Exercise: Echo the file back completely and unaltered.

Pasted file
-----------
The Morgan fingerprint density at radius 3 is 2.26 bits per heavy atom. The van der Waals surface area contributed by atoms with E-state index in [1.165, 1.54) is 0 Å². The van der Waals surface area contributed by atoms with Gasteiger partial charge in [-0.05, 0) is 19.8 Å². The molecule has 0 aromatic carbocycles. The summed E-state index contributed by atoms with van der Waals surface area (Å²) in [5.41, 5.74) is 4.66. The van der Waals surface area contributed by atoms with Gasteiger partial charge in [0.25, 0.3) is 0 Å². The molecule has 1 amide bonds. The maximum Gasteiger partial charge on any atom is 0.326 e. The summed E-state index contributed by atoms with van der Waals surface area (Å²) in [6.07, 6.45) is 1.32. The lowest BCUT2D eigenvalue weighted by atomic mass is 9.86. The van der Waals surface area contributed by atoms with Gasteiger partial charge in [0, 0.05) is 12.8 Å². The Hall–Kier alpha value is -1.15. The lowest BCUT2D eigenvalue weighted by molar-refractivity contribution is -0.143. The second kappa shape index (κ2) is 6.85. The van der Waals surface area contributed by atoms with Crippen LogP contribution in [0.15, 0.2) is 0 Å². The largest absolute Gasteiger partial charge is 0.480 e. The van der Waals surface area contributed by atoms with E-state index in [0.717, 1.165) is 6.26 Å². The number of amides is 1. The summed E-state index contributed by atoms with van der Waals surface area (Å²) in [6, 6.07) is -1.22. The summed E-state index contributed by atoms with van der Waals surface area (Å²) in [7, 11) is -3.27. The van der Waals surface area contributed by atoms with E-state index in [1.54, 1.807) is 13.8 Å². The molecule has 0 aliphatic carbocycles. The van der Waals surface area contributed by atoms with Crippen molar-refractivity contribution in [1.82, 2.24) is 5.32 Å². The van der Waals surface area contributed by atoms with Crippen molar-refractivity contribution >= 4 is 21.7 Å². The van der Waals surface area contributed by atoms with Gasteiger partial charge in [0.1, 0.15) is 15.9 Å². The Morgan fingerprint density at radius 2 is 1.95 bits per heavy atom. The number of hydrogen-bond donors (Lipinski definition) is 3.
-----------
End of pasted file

The Morgan fingerprint density at radius 3 is 2.26 bits per heavy atom. The van der Waals surface area contributed by atoms with E-state index in [1.165, 1.54) is 0 Å². The van der Waals surface area contributed by atoms with Gasteiger partial charge in [-0.05, 0) is 19.8 Å². The molecule has 0 aromatic carbocycles. The summed E-state index contributed by atoms with van der Waals surface area (Å²) in [5.41, 5.74) is 4.66. The van der Waals surface area contributed by atoms with Gasteiger partial charge in [0.25, 0.3) is 0 Å². The molecule has 1 amide bonds. The maximum Gasteiger partial charge on any atom is 0.326 e. The summed E-state index contributed by atoms with van der Waals surface area (Å²) in [6.07, 6.45) is 1.32. The lowest BCUT2D eigenvalue weighted by atomic mass is 9.86. The van der Waals surface area contributed by atoms with Gasteiger partial charge in [0, 0.05) is 12.8 Å². The Hall–Kier alpha value is -1.15. The lowest BCUT2D eigenvalue weighted by molar-refractivity contribution is -0.143. The second kappa shape index (κ2) is 6.85. The van der Waals surface area contributed by atoms with Crippen LogP contribution in [0.15, 0.2) is 0 Å². The largest absolute Gasteiger partial charge is 0.480 e. The van der Waals surface area contributed by atoms with E-state index in [0.717, 1.165) is 6.26 Å². The number of amides is 1. The summed E-state index contributed by atoms with van der Waals surface area (Å²) in [6, 6.07) is -1.22. The summed E-state index contributed by atoms with van der Waals surface area (Å²) in [7, 11) is -3.27. The van der Waals surface area contributed by atoms with E-state index in [1.54, 1.807) is 13.8 Å². The molecule has 0 aliphatic carbocycles. The van der Waals surface area contributed by atoms with Crippen molar-refractivity contribution in [1.82, 2.24) is 5.32 Å². The van der Waals surface area contributed by atoms with Crippen molar-refractivity contribution >= 4 is 21.7 Å². The van der Waals surface area contributed by atoms with Gasteiger partial charge in [0.1, 0.15) is 15.9 Å². The Morgan fingerprint density at radius 2 is 1.95 bits per heavy atom. The number of hydrogen-bond donors (Lipinski definition) is 3.